I’ve dabbled in the lottery a lot more than I’d like to admit over the years. On roadtrips I can’t help but buy a few scratchers to pass the time while we stop at gas stations. I must be one of the luckiest men in the world because amazingly I haven’t won once.
Given the posted odds of the scratchers it’s statistically impossible that I keep losing, yet I still do. My friends who join me in buying scratchers, however, win at an impressive rate. I’ve made peace with the fact that I’ll live my days out as nothing more than a good luck charm.
Nevertheless every time the lottery reaches an astronomical amount I dabble. Last November, a few friends and I took the leap and bought tickets to the Powerball when it passed a two billion dollar prize mark. We all rationalized it because each ticket was technically “expected value” positive. In other words, the prize money multiplied by the odds of winning was greater than the value of the ticket itself. It was a foolproof plan.
As evidenced by me still writing this blog, none of us ended up winning. I wasn’t even a good luck charm anymore, just a stats major who didn’t understand how stats actually worked.
The roots of the California Lottery can be traced back to 1984, when voters approved Proposition 37. This initiative amended the California Constitution and authorized the establishment of a state-run lottery. The decision came at a time when the state was grappling with budgetary constraints and the lottery was seen as a solution to bolster public funding for education without raising taxes.
A mandated minimum of 84% of all funds that must be given back to the public in the form of either prizes or funds for public education. The remainder, a maximum of 16%, was to be spent on administration, such as salaries, advertisements and lottery execution.
According to the California Lottery Organization, 95% of the money collected goes back into the community. A significant portion of the lottery's revenue, often around 30% to 35%, is dedicated to funding various educational programs in the state.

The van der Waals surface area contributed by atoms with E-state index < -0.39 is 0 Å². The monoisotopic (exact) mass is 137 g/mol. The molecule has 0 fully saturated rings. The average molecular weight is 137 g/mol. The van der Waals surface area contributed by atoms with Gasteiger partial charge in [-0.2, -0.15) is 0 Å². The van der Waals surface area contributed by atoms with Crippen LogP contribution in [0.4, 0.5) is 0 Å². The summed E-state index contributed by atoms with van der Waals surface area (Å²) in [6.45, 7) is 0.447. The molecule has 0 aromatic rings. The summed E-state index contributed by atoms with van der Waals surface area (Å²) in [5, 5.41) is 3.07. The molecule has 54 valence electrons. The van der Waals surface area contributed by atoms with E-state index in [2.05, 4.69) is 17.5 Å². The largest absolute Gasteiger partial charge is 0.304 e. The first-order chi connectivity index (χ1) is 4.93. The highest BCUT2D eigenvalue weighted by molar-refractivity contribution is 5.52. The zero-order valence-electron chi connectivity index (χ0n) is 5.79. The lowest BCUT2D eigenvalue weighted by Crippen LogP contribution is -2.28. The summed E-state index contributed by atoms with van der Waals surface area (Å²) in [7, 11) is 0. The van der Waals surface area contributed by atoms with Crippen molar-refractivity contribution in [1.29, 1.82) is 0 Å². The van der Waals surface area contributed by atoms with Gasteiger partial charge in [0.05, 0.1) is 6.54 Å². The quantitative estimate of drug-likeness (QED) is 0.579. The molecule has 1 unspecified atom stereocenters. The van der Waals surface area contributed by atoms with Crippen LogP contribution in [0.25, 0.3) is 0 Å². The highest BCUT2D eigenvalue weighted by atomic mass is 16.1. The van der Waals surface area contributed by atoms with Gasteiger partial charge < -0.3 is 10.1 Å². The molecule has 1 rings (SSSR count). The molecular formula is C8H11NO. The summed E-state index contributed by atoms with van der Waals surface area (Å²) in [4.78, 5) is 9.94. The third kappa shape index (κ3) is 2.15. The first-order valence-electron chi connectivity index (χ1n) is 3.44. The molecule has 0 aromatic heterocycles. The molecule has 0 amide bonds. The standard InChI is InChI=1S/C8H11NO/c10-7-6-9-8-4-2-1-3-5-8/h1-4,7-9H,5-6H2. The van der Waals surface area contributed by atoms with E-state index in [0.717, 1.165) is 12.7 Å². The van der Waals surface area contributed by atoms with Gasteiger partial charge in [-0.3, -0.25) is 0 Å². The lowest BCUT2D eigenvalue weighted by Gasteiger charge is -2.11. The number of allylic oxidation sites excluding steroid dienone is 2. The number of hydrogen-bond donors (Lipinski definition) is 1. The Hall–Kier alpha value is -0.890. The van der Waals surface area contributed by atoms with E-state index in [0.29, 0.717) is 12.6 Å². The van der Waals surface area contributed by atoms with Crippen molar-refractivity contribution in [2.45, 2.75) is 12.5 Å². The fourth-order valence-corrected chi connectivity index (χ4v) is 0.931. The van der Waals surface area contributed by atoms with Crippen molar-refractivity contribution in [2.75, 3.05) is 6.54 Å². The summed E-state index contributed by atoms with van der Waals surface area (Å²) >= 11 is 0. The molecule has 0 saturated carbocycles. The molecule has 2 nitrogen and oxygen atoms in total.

According to KTLA, about 80% of the Lottery’s contributions goes towards K-12 schools and about 14% goes to community colleges. Those percentages are set by the California Controller’s Office.
There is a heavy downside to having such a large lottery system in the state. Although the California Lottery has stressed the importance of responsible play by actively promoting messages of moderation, this system can act as a gateway into the world of gambling.
Lotteries have been accused of exploiting vulnerable individuals, such as problem gamblers and those with gambling addictions. The lure of the big jackpot can lead to excessive gambling behavior, leading to financial ruin and personal hardships for individuals and their families.
As reported by NPR, in a nationwide investigation of state lotteries by the Howard Center for Investigative Journalism at the University of Maryland, researchers found that state lottery retailers are disproportionately grouped in lower-income communities. The lottery essentially ends up being a regressive tax which extracts more from certain communities than it gives.
An occasional license to dream of a fantastical future acts as a well needed escape for many people. However, the large levels of marketing promoting gambling has overall net negative effects. Due to its large levels of addiction it would be akin to the state directly running and promoting bars or recreational drug dispensaries.
Ideally the state will temper their dependence on the lottery as a revenue stream and look to more standard, progressive forms of taxation to provide the much needed funding our schools need.